How Can Your Business Accept Venmo?

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Marisa Fasciano
Content Specialist
Marisa is a communications consultant based in New York with a background in social research, diversity education, and nonprofit development.  She has lived and traveled abroad extensively… Read more

Venmo started out solely as a peer-to-peer payment app, enabling friends to efficiently send money to each other, such as when splitting a restaurant bill (read our overview of p2p payment apps).  But now this popular, PayPal-owned platform is making significant inroads into the business sector.  Over 2 million US retailers, small and large alike, now let customers pay with Venmo, a dramatic increase from the few thousand reported in July.  These businesses aim to capitalize on the app’s 700 million plus users, over 80 percent of whom are millennials, to increase sales and raise brand awareness.

Which types of businesses can accept Venmo?

Venmo chose to limit the initial rollout of its merchant capabilities to online transactions, so it doesn’t yet support in-person sales.  Eligible merchants need their own mobile app and/or mobile website.  According to a Venmo spokesperson, "Thanks to the power of the PayPal platform, starting with the mobile web allows us to enable Venmo as a payment method for millions of PayPal merchants at one time without any additional integration work on the merchant's part."  Merchants who already process transactions through PayPal do not need any special equipment to accept Venmo, nor will they accrue additional charges.  Eligible merchants must also process transactions through a US business entity and be willing to use one of Venmo’s software development kits: IOS v4, Android v2, or JavaScript v3.

How does it work?

Customer Experience

For customers, the Venmo payment experience is entirely fee-free, and setup is relatively frictionless.  They simply link their Venmo wallet to the merchant’s mobile app or website.  The next time they need to pay that same merchant, reauthorization isn’t required.  

Customers can fund purchases from their Venmo balance or from any saved payment method, such as a bank account or debit card.  Paying through the app avoids the hassle of reaching for a wallet and pulling out a card.  And it’s safer too.  Merchants only see the customer’s name and, if shipment is required, their address.  No account numbers get exposed.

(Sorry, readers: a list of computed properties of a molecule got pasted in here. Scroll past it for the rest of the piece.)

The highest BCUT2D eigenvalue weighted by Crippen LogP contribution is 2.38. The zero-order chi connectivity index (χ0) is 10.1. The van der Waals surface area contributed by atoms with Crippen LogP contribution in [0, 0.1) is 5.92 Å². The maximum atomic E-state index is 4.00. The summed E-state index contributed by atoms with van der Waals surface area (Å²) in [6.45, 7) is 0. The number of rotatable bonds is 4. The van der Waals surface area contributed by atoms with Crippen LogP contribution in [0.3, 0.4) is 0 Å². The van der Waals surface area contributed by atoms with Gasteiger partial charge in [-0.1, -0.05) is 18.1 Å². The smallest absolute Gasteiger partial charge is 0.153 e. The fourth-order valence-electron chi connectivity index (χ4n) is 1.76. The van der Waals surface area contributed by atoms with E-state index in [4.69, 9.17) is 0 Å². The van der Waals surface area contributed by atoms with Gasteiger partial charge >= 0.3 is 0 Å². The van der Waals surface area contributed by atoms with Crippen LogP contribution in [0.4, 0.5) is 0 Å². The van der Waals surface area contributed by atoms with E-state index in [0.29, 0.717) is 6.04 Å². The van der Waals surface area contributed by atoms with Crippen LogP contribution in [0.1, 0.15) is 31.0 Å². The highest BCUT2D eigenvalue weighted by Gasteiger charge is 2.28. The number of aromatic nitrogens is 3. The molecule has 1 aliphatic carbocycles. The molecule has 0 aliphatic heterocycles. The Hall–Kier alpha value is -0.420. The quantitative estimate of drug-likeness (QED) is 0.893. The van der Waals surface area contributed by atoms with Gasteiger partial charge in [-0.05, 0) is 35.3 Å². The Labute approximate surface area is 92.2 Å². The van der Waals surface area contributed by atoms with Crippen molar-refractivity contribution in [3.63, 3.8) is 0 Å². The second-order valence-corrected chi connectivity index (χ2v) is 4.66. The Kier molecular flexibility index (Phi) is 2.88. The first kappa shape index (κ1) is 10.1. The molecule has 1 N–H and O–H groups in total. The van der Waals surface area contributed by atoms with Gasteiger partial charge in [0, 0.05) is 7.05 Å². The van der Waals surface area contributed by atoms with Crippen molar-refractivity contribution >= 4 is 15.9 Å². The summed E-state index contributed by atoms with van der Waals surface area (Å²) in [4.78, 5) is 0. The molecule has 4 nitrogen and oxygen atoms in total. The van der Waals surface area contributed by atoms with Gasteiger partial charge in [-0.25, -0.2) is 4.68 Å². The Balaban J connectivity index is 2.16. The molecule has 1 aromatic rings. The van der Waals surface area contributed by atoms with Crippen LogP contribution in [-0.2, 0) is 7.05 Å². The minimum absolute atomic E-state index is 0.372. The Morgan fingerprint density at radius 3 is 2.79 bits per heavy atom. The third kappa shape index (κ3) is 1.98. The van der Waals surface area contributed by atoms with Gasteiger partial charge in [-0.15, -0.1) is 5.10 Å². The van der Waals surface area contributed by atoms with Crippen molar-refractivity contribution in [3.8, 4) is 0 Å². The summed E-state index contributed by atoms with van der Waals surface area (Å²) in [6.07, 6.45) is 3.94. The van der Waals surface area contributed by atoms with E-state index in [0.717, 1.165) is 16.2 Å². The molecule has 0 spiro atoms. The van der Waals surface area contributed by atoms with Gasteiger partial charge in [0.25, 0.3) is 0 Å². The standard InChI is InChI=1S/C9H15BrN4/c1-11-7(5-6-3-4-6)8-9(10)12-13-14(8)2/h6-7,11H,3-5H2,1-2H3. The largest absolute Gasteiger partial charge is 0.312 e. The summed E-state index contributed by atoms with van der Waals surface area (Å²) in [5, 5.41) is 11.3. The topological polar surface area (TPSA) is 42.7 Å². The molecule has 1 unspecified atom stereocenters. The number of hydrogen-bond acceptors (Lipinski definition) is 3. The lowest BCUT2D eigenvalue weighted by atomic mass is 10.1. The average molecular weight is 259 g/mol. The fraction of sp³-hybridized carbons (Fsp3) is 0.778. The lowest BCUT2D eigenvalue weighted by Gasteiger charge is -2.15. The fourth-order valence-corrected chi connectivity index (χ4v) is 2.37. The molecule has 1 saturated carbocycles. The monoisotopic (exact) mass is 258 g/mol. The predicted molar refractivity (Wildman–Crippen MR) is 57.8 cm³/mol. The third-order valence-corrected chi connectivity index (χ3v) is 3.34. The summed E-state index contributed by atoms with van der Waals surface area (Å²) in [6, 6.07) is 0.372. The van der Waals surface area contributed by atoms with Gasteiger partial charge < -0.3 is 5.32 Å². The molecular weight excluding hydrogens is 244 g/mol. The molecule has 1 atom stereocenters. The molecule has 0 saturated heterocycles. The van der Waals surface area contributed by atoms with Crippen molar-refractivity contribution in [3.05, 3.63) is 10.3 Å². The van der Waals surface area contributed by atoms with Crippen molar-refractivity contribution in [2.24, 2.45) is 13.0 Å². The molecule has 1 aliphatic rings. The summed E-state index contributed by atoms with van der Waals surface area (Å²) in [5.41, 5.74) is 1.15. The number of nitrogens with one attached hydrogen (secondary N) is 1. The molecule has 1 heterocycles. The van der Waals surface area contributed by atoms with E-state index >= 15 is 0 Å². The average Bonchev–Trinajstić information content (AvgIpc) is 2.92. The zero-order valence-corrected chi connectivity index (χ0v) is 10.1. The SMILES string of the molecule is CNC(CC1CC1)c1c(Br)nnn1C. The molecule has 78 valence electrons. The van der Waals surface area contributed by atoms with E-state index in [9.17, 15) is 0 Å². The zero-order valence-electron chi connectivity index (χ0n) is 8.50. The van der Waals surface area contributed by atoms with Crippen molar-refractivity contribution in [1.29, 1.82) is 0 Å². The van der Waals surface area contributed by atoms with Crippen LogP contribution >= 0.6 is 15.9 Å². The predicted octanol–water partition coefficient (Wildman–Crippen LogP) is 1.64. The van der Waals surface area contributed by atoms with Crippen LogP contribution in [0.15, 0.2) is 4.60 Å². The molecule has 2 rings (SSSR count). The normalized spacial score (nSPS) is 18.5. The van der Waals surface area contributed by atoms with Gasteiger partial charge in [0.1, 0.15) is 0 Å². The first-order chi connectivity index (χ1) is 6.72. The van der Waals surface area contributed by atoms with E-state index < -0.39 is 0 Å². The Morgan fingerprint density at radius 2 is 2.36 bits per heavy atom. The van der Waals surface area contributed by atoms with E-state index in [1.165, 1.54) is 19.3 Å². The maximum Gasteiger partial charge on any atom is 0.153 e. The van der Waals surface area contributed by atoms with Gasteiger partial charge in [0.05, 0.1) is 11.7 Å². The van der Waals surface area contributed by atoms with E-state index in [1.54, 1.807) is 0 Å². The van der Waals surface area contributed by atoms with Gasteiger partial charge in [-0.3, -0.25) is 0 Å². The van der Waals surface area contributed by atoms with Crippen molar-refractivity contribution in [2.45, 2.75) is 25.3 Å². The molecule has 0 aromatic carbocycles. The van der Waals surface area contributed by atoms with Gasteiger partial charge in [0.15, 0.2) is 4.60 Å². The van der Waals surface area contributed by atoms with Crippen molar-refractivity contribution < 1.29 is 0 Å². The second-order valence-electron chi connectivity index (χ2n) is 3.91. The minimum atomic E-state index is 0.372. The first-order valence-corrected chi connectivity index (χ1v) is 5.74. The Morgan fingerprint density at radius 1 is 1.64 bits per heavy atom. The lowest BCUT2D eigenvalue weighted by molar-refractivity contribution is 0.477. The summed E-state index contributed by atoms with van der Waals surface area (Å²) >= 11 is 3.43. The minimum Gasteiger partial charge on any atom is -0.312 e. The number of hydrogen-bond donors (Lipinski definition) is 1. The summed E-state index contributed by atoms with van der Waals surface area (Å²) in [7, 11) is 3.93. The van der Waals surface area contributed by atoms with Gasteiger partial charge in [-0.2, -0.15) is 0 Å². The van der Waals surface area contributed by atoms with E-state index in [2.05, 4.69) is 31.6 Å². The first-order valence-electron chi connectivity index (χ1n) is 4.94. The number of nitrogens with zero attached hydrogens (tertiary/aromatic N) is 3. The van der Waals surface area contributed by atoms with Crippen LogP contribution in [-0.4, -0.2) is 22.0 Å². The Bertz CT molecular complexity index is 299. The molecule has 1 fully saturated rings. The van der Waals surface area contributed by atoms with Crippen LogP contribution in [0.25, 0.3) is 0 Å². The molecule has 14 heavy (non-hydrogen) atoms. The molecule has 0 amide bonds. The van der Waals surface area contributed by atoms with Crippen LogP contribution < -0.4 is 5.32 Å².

As an added benefit, Venmo contains a social feed that lets users share purchases and associated feelings with friends.  This feature lets the merchant leverage established peer-to-peer networks and enhance brand recognition.

Merchant Setup

Some retailers include the Venmo payment option within their own apps, while others operate within the Venmo app.  Businesses can build and test their integration with the Venmo app in a Braintree sandbox.  Braintree is a division of PayPal based in Chicago that focuses on payment systems for e-commerce.  It’s known for easy integrations and simple payment interfaces.  

Venmo for biz screenshot with border.png

Once you’re ready to go live, you’ll need to submit an application to Braintree.  The application asks for a display name (maximum 120 characters), an image, and company contact information for inclusion in customer receipts.  Once Braintree receives your application, they’ll work with you to review and approve your integration.

Merchant Fees

Whereas Venmo doesn’t charge consumers for peer-to-peer payments, it plans to get its money’s worth out of businesses.  Merchants should prepare for the same processing fees as with PayPal (read our review).  After all, why should it give away for free such a robust user base and impressive reach?

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